3 NOVEMBER 2019: THIRTY-FIRST SUNDAY IN ORDINARY TIME

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Christ Calling Zacchaeus, Palma 1575, The Fitzwilliam Museum, Cambridge, UK.

To access today’s Sunday readings, Click Here.

Jesus said, “Zacchaeus, come down quickly, for today I must stay at your house.”            Luke 19:5.

Have you noticed that wherever Pope Francis goes, there is a forest of cell (mobile) phones recording the magic moment, perhaps even the ultimate honor of a selfie with him? Well the people furthest away from the pope might well be tempted to climb a convenient sycamore tree, if available, to assure themselves of getting some sort of look at him. That’s what poor pint-sized (“he was short in stature” we are assured) Zacchaeus thought and up he went. Well he got more than he bargained for, even more than whatever the ancient equivalent of a selfie was; here Jesus not only noticed him, not only called him by name but announced he would be glad to go to dinner with him! Imagine Pope Francis saying that to you! Yet today’s gospel assures us that that is exactly what happened. The story is so sharp, surprising, with details such as the exact tree climbed and by a man who was not tall, that I think it must assuredly have come from a real life event in Jesus’ ministry. And another thought. Remember last week’s gospel of the Pharisee who was so full of his own goodness compared to everyone else? Well today here is Zacchaeus, somewhat shady in his dealings apparently, an outcast as he was a tax collector and therefore a collaborator with the hated pagan Roman occupying force, wealthy as a consequence and therefore hated by everybody. Yet he wanted to see who this traveling holy man was…. Why? Perhaps that’s what Jesus thought, and hence his surprising and controversial statement that he would eat with this man, thereby shocking the local Jewish community. And sure enough, Zacchaeus, clearly moved by the presence of goodness and grace, the presence of God, declares his reformation in the presence of everyone. No more swindling or pressure and much help to those who have nothing. The exact type of person that Jesus came to call to goodness.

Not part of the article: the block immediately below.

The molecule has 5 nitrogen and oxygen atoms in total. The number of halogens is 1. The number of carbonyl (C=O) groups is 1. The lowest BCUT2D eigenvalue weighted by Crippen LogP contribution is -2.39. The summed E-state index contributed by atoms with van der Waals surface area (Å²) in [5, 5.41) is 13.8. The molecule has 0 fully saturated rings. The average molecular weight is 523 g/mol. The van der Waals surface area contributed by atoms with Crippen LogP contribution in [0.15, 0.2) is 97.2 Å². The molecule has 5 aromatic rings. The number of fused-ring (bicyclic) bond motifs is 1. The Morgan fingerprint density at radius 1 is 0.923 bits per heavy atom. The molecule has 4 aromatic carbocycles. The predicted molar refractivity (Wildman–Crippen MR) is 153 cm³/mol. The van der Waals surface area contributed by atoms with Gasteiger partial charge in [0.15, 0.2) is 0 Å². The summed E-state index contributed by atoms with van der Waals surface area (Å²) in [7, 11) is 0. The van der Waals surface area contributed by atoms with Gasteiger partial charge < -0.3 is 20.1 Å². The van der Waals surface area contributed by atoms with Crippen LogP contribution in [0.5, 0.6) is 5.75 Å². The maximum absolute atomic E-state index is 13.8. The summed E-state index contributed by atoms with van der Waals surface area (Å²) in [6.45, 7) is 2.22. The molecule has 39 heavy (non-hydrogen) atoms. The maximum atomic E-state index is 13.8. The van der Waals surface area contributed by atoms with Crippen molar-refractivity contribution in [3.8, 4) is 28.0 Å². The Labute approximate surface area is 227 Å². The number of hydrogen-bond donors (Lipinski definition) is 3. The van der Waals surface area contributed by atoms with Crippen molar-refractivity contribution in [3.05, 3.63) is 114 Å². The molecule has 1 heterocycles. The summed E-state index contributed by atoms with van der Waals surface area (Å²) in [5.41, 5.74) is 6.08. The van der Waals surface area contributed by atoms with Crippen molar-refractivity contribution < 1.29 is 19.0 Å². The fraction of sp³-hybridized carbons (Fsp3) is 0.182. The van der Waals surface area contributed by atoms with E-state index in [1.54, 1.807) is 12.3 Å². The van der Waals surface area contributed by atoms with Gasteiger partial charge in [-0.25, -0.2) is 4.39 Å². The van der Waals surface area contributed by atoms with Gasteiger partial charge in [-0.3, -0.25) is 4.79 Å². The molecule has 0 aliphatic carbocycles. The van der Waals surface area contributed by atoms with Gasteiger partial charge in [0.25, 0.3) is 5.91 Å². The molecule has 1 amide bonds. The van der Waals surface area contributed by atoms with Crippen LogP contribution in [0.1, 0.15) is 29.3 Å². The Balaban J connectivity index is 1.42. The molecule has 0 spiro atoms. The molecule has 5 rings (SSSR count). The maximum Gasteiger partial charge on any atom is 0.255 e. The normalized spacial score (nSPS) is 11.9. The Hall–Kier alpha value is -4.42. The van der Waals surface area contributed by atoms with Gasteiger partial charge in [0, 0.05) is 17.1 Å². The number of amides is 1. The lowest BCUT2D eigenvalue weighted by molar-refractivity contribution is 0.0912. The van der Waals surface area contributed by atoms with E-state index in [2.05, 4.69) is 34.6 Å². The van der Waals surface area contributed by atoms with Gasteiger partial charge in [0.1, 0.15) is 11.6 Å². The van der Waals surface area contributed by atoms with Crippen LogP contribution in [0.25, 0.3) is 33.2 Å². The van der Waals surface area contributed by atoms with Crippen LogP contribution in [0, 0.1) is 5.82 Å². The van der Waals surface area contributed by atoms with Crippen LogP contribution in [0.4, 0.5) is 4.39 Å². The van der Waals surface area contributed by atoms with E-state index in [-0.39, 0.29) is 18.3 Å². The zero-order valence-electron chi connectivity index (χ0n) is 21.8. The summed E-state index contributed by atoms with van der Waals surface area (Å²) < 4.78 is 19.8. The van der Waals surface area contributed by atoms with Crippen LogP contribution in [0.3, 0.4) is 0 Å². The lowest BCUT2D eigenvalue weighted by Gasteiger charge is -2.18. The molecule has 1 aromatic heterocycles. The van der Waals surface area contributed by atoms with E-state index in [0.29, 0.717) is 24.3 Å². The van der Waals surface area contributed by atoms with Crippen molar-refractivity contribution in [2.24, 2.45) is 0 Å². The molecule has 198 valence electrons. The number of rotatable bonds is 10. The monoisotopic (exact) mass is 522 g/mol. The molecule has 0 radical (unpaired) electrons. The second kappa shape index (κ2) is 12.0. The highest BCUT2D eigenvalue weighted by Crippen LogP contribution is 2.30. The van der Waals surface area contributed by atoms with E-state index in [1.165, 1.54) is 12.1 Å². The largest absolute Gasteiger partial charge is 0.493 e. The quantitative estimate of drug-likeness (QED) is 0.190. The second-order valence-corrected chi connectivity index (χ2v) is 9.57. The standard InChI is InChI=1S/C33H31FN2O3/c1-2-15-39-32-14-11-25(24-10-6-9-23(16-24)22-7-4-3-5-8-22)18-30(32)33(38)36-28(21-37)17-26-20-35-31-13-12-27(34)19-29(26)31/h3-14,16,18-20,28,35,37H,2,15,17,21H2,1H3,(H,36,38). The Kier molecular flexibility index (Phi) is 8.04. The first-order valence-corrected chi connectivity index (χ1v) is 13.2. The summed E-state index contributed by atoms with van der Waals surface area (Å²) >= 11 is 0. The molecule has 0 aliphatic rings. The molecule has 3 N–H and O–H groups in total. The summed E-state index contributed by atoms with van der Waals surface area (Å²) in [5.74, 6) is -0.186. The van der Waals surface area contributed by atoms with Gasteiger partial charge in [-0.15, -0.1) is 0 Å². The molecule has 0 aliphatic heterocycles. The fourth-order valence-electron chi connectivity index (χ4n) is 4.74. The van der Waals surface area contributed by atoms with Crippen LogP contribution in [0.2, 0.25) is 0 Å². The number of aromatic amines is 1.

Comparing last week’s Pharisee and today’s tax collector is interesting. Last week we heard about a man who was utterly assured of his own goodness, so assured that he seemed to be praying about and to himself! There did not seem to be too much room for God in his thinking. We all have some form of weakness, sinfulness, bad attitude or whatever which flies in the face of the God of love. Some are better than others at dealing with such evil, and some deny they have any weakness at all. Truly good people constantly check themselves to make sure they have not been guilty of such sin, and will readily confess it and try to make amends. They are open to improvement, fully aware they are not perfect. Zacchaeus seems to have been such a one as that. It needed a shove from Jesus, as it were, for him to become aware of his failings, and the presence and strength of God to help him make amends. He was lucky that the Lord passed by; but we have the Lord with us always, and especially when we are at his table, at his feast. In our case, Jesus invites us to dine with him! What a glorious reversal of today’s gospel story. We are so privileged and fortunate to have the Lord wait for us, to be with us especially on Sunday, that we have no excuse for straying from his presence, from his message. And we are able to go way beyond a selfie with the Lord; we actually incorporate the Lord into ourselves and become Christ to the world by virtue of our communion with him. No sycamore trees are necessary, no cell phones or mobile devices needed; we have it all because, being Christian, the Lord dwells within us, and is seen by all in the way we interact with others, how we deal with others, especially those who have little or nothing, how we act and talk says it all. Thank you Lord.

ARTWORK WITH BIBLE BY HOSBACH

The Last Supper, Tintoretto 1566, Church of San Trovaso, Venice, Italy.

Remember that Friday, November 1st, is All Saints Day, a Holyday of Obligation.

Roger

Reflections on the following Sunday’s Mass Readings will be posted on Wednesday.

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